Baked Brie from Eggnog, Fruitcake, Fondue, and More: The 15 Unhealthiest Holiday Foods Slideshow
Eggnog, Fruitcake, Fondue, and More: The 15 Unhealthiest Holiday Foods Slideshow
A wheel of creamy Brie encased in a layer of puffed pastry and quickly baked it the oven is a luxurious holiday appetizer that needs to be approached with discipline. Almost all of its calories are derived from saturated fat, with a two-ounce serving of baked Brie containing 250 calories and 19 grams of fat — around one third of your recommended daily allowance.
Canned Cranberry Sauce
Cranberries are very tart and require a lot of sugar to make them palatable, but canned cranberry sauce takes it to the extreme. A quarter cup of Ocean Spray’s Jellied Cranberry Sauce contains 24 grams of sugar, 110 calories, and no beneficial nutrients. Cranberry sauce is still an integral part of the Thanksgiving meal, so try making a healthier homemade version that uses ginger and pear.
Oh, the infamous cheese ball: The retro appetizer whose unique combination of flavors, textures, and appearance has kept it relevant at holiday parties. Though there are numerous variations, the standard ingredients are cream cheese, some form of chopped nuts, and an herbal component such as parsley or diced scallion. Often accompanied by a platter of Ritz crackers, the cheese ball is pure fat and calories. Approach this one with caution, if at all.
Standard cheese fondue is made with shredded cheese such as Swiss or Gruyère, white wine, and all-purpose flour. Most of the calories from the cheese fondue are derived from saturated fat, but this dish can get even more caloric depending on what foods are dipped into it.
As if the holidays weren’t indulgent enough, you can even get tipsy while satisfying your sweet tooth. One shot of Godiva Chocolate Liqueur contains 103 calories and 11 grams of sugar: Pour in an additional shot of vodka and some chocolate syrup, and you could be sipping on a 300-calorie cocktail.
Researchers have taken a second look at egg yolks and have concluded that they don’t need to be avoided (unless you have a history of high cholesterol). However, when mixed in with cups of mayonnaise, they move again into the unhealthy sphere.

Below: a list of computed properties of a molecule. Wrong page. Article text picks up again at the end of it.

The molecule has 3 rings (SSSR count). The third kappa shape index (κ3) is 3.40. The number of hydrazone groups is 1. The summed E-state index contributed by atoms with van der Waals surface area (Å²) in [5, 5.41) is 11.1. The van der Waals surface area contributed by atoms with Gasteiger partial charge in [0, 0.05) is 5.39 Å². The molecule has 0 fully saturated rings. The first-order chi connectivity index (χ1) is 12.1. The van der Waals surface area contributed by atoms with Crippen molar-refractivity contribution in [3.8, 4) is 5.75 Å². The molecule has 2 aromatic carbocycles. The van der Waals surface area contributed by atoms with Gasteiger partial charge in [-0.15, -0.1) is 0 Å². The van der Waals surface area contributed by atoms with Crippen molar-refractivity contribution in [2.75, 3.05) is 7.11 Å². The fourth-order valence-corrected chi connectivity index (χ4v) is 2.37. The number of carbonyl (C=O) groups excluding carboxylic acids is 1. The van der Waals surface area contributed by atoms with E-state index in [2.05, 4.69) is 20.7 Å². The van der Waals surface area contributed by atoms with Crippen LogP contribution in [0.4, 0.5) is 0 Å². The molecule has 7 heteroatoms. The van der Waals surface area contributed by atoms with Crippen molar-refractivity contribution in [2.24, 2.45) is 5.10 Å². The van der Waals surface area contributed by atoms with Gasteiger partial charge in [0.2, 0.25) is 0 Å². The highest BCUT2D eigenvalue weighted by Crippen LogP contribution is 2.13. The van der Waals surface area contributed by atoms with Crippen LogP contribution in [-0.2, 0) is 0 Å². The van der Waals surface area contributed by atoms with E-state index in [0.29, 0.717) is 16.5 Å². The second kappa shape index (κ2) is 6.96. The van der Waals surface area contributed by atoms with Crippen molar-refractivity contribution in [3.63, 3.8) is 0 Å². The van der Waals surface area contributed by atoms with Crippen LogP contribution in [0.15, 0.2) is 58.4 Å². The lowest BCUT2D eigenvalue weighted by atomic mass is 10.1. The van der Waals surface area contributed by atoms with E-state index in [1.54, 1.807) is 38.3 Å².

The holiday season allows you to not only eat copious amounts of fat and calories, but to drink them as well. The ingredients in eggnog are similar to a milkshake and include whipped eggs, cream, milk, sugar, and if you’re over the age of 21, alcohol. Four ounces of the conventional, store-bought stuff contains 170 calories (half of them from fat), and more than 70 milligrams of cholesterol.
Fruitcake has reached cult status as an infamous holiday gift. The dense cake made with sugar-soaked, and dried fruit has a long history, but that doesn’t make it any healthier.
It’s got pig, it’s got butter, it’s got sodium; the glazed holiday ham is the Holy Trinity of clogged arteries. Have a serving during Christmas, but remember that you’re taking in a lot of sodium, sugar, and fat, which can contribute to increased blood pressure and high cholesterol.
Potatoes can be nutritious, too, when steamed or baked, but when they're mashed and loaded with milk and butter, their calorie count hits 237 per cup. The most healthful part of the potato is the skin, which is often removed before mashing.
This is one holiday food that dentists recommend avoiding at all costs. The crunchy dessert is made with corn syrup, sugar, and butter, and contains an average of 138 calories per one-ounce serving with more than 30 percent of those calories derived from fat.
Nothing says Thanksgiving like pecan pie, but that doesn’t take away from the fact that it’s high in sugar and empty calories (and doctors recommend skipping it). According to Livestrong.com, an average slice of pecan pie contains 541 calories, 33 grams of sugar, and almost no fiber.
Spinach and Artichoke Dip
Don’t be fooled by the name with two vegetables: This classic appetizer is one of the unhealthiest things you can put in your mouth. The dip’s foundation is usually some combination of mayonnaise, cream cheese, and sour cream — ingredients that are all high in saturated fat.
Traditional Thanksgiving stuffing calls for a mixture of dried bread, onions, celery, giblets, and seasoning to be stuffed into the cavity of the turkey before it’s put in the oven. The white bread often used in stuffing absorbs a lot of the fat from the bird, adding to an already nutritionally barren side dish.